There is a vitality, a life force, a quickening that is translated through you into action, and because there is only one of you in all time, this expression is unique.
If you block it, it will never exist through any other medium and be lost. The world will not have it. It is not your business to determine how good it is, nor how valuable it is, nor how it compares with other expressions.
It is your business to keep it yours clearly and directly to keep the channel open. You do not even have to believe in yourself or your work. You have to keep open and aware directly to the urges that motivate you.
Keep the channel open. No artist is ever pleased. There is no satisfaction whatever at any time. There is only a queer, divine dissatisfaction, a blessed unrest that keeps us marching and makes us more alive than the others.
-Martha Graham

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We'd appreciate it if you'd share this podcast with friends or colleagues who you think would get a kick out of it.

Thank you for sticking with us!

-Stuart & Todd

Jan 23, 2019

Richard Redlefsen is someone I saw for the first time a few years back at the UMAE where he was applying his demo makeup on the PPI stand.

What was of note for me was how particular and precise everything was. Care was taken at every turn, and it struck me that the amount of effort that takes must come from a deep well.

So it was a great pleasure to sit and chat with the man himself, and I could ask if he thought of this about himself and if we could pick apart where that comes from. As you'll hear, Richard had a career as a dancer before he embarked on makeup, and his training was thorough. I think that experience and also working for a makeup brand such as LancĂ´me meant his work doesn't start and stop with bits of rubber!

Follow Richard on his Instagram to see just how versatile this chap is.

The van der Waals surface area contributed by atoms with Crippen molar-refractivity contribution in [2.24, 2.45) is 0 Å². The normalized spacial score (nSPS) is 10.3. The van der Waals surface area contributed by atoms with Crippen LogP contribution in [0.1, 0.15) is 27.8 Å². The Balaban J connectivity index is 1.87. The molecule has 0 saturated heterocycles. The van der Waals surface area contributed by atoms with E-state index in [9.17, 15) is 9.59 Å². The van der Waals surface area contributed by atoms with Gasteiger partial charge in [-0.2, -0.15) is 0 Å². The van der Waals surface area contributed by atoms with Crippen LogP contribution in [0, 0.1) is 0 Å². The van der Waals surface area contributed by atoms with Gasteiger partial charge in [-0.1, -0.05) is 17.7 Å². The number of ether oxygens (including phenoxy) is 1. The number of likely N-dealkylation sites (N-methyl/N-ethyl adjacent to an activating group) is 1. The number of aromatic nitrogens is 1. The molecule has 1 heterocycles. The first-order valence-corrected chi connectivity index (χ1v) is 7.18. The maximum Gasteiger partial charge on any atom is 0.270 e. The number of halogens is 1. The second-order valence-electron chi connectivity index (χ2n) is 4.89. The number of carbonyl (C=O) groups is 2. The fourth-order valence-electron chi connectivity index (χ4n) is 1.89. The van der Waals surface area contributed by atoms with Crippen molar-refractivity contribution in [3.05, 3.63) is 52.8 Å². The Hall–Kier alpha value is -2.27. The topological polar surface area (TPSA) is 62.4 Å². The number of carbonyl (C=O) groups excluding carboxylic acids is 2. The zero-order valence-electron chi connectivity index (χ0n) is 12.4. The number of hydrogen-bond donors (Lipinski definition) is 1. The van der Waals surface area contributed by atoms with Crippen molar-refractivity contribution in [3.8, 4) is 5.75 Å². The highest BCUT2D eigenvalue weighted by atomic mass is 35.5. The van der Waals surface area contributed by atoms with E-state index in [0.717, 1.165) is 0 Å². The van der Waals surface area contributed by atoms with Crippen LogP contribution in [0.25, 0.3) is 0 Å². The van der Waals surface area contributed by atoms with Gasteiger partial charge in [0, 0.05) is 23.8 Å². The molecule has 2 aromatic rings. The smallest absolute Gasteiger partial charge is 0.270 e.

Check out a brief selection of the range Richard covers.

A Devil mask sculpt completed recently for Immortal Masks.

 

Claudia Alta (Lady 'Bird' Johnson) wrap-around prosthetic sculpt ready to mould.

 

Zombie makeup on Eva Minaeva for TUSH magazine.

 

Phantom makeup from Monsterpalooza 2016.

 

A 1920s beauty makeup on Sarah Sokolovic from the NBC show Timeless. Sarah plays Grace Humiston (the first female Special Assistant United States Attorney). Makeup was usually done by Peter DeOliveira, and Richard filled in on this day. It's quite a responsibility to fill in seamlessly on a show with established looks.

 

Another beauty makeup on Bianca Lopez from NBC show Timeless. Makeup by Richard Redlefsen. Debbie Zoller makeup dept head.


We are on the lookout for your stories of people wanted way too much of something for a whole lot of nothing.

We chat about a Facebook post which got a lot of people's back up, as a freelancer or anyone with a creative spark, you may have been approached to do something which gradually expands into a lot of somethings, and payment is strangely far from the table.

Email us with your stories, screenshots or anything regarding that. We'd love to do a post focussing on that and read some of the best ones out, and formulate an appropriate response to arm you if you find yourself in that position of feeling bad for wanting fair compensation.

Email us direct at stuartandtodd@gmail.com

Facebook page at Battles With Bits Of Rubber

If you enjoy this, PLEASE help us grow by telling someone about us and posting on social media!

We had a lovely message from Charlotte Annice Spruch who mentioned the formula for finding your worth from a few episodes back on a Facebook group. Cheers Charlotte!

That kind of sharing is what helps us grow, and we get heard by the people who would be glad to find us!

Till next time!

- Stuart & Todd